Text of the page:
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Complex Analysis questions

  • Thread starter d3nat
  • Start date
  • #1
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Homework Statement


Laurent series

Homework Equations



##f(z) = sinh(z)## around origin

The Attempt at a Solution



##sinh(z +\frac{1}{z}) = \sum_{-infty}^\infty A_nz^n##
where
##A_n = \frac{1}{2\pi i} \oint \frac{sinh(z'+\frac{1}{z'})}{z'^{n+1}} d'##

Let c = unit circle, ##z'=e^{i \theta}##
## dz' = ie^{i\theta} d\theta##

using Euler relationships

## = \frac{1}{2\pi i} i \oint \frac{sinh(e^{i\theta}+e^{-i\theta}}{(e^{i\theta})^{n+1}} d\theta'##
Cancel out the ##e^{i\theta}## on top and bottom

## = \frac{1}{2\pi} \oint \frac{sinh(2cos\theta)}{e^{in\theta}} d\theta##

## = \frac{1}{2\pi} \int_0^{2\pi} sinh(2cos\theta) e^{-in\theta} d\theta##

##e^{-in\theta} = cos(n\theta)-isin(n\theta)##

Then I said that only the ## cos(n\theta) ## part mattered because I stated the bounds of the integral were from ##0 to 2\pi##

## = \frac{1}{2\pi} \int_0^{2\pi} sinh(2cos\theta) cos(n\theta) d\theta##

However, I've tried many ways of simplifying this and I can't get an answer. Any suggestions? I'm so stumped... :/

Homework Statement


prove contour integral

##\int_0^{2\pi} \frac\{sin^2{\theta)}{a+bcos(\theta)} d\theta = \frac{2\pi}{b^2} [a-(a^2-b^2)^{frac{1}{2}}]##

Homework Equations



## d\theta = \frac{-i dz}{z}##
## sin^2(\theta) = \frac{-1}{4}(z^2+\frac{1}{z^2}-2)##
## cos(\theta) = \frac{1}{2}(z+\frac{1}{z})##

The Attempt at a Solution



Subst. all in and assuming unit circle:

## = -i \oint \frac{dz}{z} \frac{\frac{-1}{4}(z^2+\frac{1}{z^2}-2)}{a+ \frac{b}{2}(z+\frac{1}{z})} dz##

rearranging

## = \frac{i}{2} \oint \frac{dz}{z} \frac{(z^2+\frac{1}{z^2}-2)}{bz^2+2az+b} dz##

Then I solved this using the quadratic equations, so I had two roots (for the denominator)

I know I have to use residue theory, but I've never had to do it with something in the numerator. Is it still the same method? I'm confused...

Homework Statement





Homework Equations





The Attempt at a Solution

 

Answers and Replies

  • #2
Dick
Science Advisor
Homework Helper
26,258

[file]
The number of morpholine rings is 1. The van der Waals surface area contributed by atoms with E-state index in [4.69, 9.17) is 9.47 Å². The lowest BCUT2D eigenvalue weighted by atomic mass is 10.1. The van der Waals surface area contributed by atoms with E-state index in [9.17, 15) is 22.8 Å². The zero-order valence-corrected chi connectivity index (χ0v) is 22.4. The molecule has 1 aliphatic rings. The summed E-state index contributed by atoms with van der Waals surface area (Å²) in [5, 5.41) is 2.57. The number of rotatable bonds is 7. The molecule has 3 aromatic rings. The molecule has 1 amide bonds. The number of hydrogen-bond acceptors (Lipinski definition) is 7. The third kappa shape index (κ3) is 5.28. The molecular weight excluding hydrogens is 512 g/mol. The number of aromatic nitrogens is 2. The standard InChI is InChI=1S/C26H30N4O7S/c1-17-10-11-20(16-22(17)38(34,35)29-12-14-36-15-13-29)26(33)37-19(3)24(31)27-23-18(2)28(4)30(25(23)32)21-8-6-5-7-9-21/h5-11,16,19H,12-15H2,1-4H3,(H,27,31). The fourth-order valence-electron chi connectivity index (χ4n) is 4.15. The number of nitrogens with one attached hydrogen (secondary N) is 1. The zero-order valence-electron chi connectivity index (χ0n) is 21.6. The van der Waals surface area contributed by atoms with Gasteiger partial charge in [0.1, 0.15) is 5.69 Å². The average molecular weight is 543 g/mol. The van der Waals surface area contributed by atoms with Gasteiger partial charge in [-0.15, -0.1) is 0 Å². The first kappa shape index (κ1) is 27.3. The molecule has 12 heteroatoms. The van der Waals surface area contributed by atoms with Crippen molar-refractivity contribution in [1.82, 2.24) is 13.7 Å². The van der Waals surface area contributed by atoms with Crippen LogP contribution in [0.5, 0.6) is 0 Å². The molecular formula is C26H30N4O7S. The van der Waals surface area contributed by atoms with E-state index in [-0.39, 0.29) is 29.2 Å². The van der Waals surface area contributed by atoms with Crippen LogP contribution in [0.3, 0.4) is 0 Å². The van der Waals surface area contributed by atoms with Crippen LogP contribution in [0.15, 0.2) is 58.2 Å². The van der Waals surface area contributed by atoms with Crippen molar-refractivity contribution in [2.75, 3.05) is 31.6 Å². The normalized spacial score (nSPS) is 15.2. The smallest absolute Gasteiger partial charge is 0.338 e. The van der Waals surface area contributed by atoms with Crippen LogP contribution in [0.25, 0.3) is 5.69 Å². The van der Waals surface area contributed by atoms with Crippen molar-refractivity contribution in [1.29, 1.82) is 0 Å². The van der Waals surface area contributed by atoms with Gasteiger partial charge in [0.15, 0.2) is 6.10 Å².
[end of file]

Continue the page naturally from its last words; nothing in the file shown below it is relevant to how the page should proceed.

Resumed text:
618

Homework Statement


Laurent series

Homework Equations



##f(z) = sinh(z)## around origin

The Attempt at a Solution



##sinh(z +\frac{1}{z}) = \sum_{-infty}^\infty A_nz^n##
where
##A_n = \frac{1}{2\pi i} \oint \frac{sinh(z'+\frac{1}{z'})}{z'^{n+1}} d'##

Let c = unit circle, ##z'=e^{i \theta}##
## dz' = ie^{i\theta} d\theta##

using Euler relationships

## = \frac{1}{2\pi i} i \oint \frac{sinh(e^{i\theta}+e^{-i\theta}}{(e^{i\theta})^{n+1}} d\theta'##
Cancel out the ##e^{i\theta}## on top and bottom

## = \frac{1}{2\pi} \oint \frac{sinh(2cos\theta)}{e^{in\theta}} d\theta##

## = \frac{1}{2\pi} \int_0^{2\pi} sinh(2cos\theta) e^{-in\theta} d\theta##

##e^{-in\theta} = cos(n\theta)-isin(n\theta)##

Then I said that only the ## cos(n\theta) ## part mattered because I stated the bounds of the integral were from ##0 to 2\pi##

## = \frac{1}{2\pi} \int_0^{2\pi} sinh(2cos\theta) cos(n\theta) d\theta##

However, I've tried many ways of simplifying this and I can't get an answer. Any suggestions? I'm so stumped... :/

Homework Statement


prove contour integral

##\int_0^{2\pi} \frac\{sin^2{\theta)}{a+bcos(\theta)} d\theta = \frac{2\pi}{b^2} [a-(a^2-b^2)^{frac{1}{2}}]##

Homework Equations



## d\theta = \frac{-i dz}{z}##
## sin^2(\theta) = \frac{-1}{4}(z^2+\frac{1}{z^2}-2)##
## cos(\theta) = \frac{1}{2}(z+\frac{1}{z})##

The Attempt at a Solution



Subst. all in and assuming unit circle:

## = -i \oint \frac{dz}{z} \frac{\frac{-1}{4}(z^2+\frac{1}{z^2}-2)}{a+ \frac{b}{2}(z+\frac{1}{z})} dz##

rearranging

## = \frac{i}{2} \oint \frac{dz}{z} \frac{(z^2+\frac{1}{z^2}-2)}{bz^2+2az+b} dz##

Then I solved this using the quadratic equations, so I had two roots (for the denominator)

I know I have to use residue theory, but I've never had to do it with something in the numerator. Is it still the same method? I'm confused...

Homework Statement





Homework Equations





The Attempt at a Solution

I don't get where you are going here. sinh(z) has a Taylor series around z=0. It's (e^z-e^(-z))/2. There are no negative powers of z at all.
 
  • #3
102
0
I don't get where you are going here. sinh(z) has a Taylor series around z=0. It's (e^z-e^(-z))/2. There are no negative powers of z at all.

I mean, yah, I can solve it with a Taylor series, but I wasn't sure how to solve using a Laurent series, which is what the problem asks.
 
  • #4
Dick
Science Advisor
Homework Helper
26,258
618
I mean, yah, I can solve it with a Taylor series, but I wasn't sure how to solve using a Laurent series, which is what the problem asks.
A Laurent series is just a Taylor series possibly includes term of negative degree. sinh(z) doesn't have any. The Taylor series is the same as the Laurent series.
 
  • #5
102
0
A Laurent series is just a Taylor series possibly includes term of negative degree. sinh(z) doesn't have any. The Taylor series is the same as the Laurent series.
Ohhh. Well then, I feel dumb.
My professor made them out to be completely different, so I thought it was two different methods of solving.
Thanks!
 

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